Grandma chic is a design trend that's been making a comeback for a while now: You can see it in the range of the viral aesthetics that have taken over Instagram and TikTok, from cottagecore to grandmillennial style. And with that, of course, there's been a return of decor that, up until now, has felt very much stuck in the past. Unexpected pieces and patterns such as vintage pottery and chintz can now be commonly seen on social media, and even still people are embracing more and more items that were en vogue decades — and sometimes centuries — ago. The latest to gain popularity? Quilts, a growing trend that's making its way onto the radar of design lovers everywhere.
You may have noticed this type of textile in other forms lately; blanket-like clothing has been in style for a while now, showing up in pieces like patchwork jackets and quilted skirts for the past few seasons. Yet according to Kiva Motnyk, the founder of experimental textile and objects brand, Thompson Street Studio, its reemergence into modern society started before you probably realized.
"I believe that quilts have been garnering more attention since I opened the studio six years ago," she tells TZR in an email. "I was told it was a trend then, but it has only grown in popularity, and we continue to see quilting techniques translated into fashion, art, and design."
Now, due to the pandemic, they're finally gaining real traction. "There’s been steady growth in demand for these pieces, but even more so since everything has been locked down," she continues. "People are spending a lot more time at home, and want to be surrounded by special and comforting things."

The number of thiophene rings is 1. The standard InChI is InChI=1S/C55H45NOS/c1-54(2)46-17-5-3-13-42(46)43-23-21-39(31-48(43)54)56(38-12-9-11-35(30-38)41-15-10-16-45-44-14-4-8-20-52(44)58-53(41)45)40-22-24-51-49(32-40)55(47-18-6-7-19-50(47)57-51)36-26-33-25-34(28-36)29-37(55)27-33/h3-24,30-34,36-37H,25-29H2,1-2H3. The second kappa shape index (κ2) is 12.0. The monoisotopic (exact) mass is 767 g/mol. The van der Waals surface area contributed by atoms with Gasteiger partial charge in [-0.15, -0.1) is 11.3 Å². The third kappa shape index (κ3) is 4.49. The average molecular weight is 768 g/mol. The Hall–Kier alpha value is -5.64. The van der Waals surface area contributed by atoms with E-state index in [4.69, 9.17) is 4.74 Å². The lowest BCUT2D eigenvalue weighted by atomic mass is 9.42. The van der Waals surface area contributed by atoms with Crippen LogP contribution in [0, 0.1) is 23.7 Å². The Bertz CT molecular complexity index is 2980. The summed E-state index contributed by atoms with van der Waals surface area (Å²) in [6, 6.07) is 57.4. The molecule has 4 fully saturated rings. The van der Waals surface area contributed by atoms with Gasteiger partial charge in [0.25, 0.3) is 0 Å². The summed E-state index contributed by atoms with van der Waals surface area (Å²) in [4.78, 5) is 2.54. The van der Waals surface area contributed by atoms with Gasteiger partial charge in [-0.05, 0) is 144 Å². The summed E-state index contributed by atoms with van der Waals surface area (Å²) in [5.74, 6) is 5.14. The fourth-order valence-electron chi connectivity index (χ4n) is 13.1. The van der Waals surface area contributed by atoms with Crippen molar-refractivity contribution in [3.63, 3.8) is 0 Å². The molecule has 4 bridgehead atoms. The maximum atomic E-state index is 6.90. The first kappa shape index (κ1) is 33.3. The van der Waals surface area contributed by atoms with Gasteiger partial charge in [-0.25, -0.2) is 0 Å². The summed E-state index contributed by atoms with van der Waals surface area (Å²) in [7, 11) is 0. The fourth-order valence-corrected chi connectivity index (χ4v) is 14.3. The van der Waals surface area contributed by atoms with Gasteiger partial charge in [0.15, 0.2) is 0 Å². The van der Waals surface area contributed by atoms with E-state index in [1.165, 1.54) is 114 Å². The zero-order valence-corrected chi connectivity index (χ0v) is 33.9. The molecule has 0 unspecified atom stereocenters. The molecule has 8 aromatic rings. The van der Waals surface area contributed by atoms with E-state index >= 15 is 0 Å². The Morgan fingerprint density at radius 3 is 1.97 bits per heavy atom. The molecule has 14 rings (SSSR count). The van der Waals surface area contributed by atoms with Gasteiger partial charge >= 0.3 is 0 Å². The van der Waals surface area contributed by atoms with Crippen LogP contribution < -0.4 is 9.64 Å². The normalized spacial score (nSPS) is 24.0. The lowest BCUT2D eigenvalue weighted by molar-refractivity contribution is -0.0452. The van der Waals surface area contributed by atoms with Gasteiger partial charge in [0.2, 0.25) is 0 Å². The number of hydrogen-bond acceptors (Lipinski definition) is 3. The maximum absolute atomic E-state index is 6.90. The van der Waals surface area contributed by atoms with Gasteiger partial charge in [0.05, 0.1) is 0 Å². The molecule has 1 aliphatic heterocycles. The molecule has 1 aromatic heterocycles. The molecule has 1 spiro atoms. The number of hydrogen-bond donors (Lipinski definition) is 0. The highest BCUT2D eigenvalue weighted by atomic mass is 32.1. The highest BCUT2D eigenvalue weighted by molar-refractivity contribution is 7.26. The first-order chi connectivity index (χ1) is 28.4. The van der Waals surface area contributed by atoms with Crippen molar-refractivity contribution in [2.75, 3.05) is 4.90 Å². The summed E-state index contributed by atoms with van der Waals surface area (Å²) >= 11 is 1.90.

In addition to that, Motnyk believes that the quilt trend has been influenced by a movement toward more intentional buying. "I think there’s been a growing awareness of where and how we spend our money, and it tends to shift toward investing in pieces that are intentionally well-made and have longevity," she explains. "People want to support small brands they believe in. Quilts inherently embody these values — they are created through traditional handwork, made from upcycled fabric scraps, and meant to be passed down to future generations."
That increased interest has translated to more options than ever before, as well as an explosion of modern, imaginative styles. You can see that not only in Thompson Street Studio's many unique versions, but in other brands like Studio Proba and Cold Picnic's imaginative pieces as well. They're even going mainstream — you can find both contemporary and vintage-inspired designs on sites like Zara Home and Target right now, further demonstrating the fact that this trend is just on the verge of explosion.
If you are compelled to purchase a quilt of your own, note that buying a well-made one is an investment — though certainly a worthy one, if you have the means. "Making a quilt is a slow, labor-intensive process," says Motnyk. "Each block is measured and cut by hand, and sewn to the neighboring blocks. The process of hand quilting the layers of fabric together takes a lot of time, requiring skill and care. I believe that skilled hand labor should not be undervalued; items made with integrity and quality are worth investing extra in."
But again, with the world's newfound love for quilted pieces, there's a growing range of options available for every style and budget. So no matter what you're looking for, there's probably an option for you out there — or in the roundup TZR has curated, ahead.
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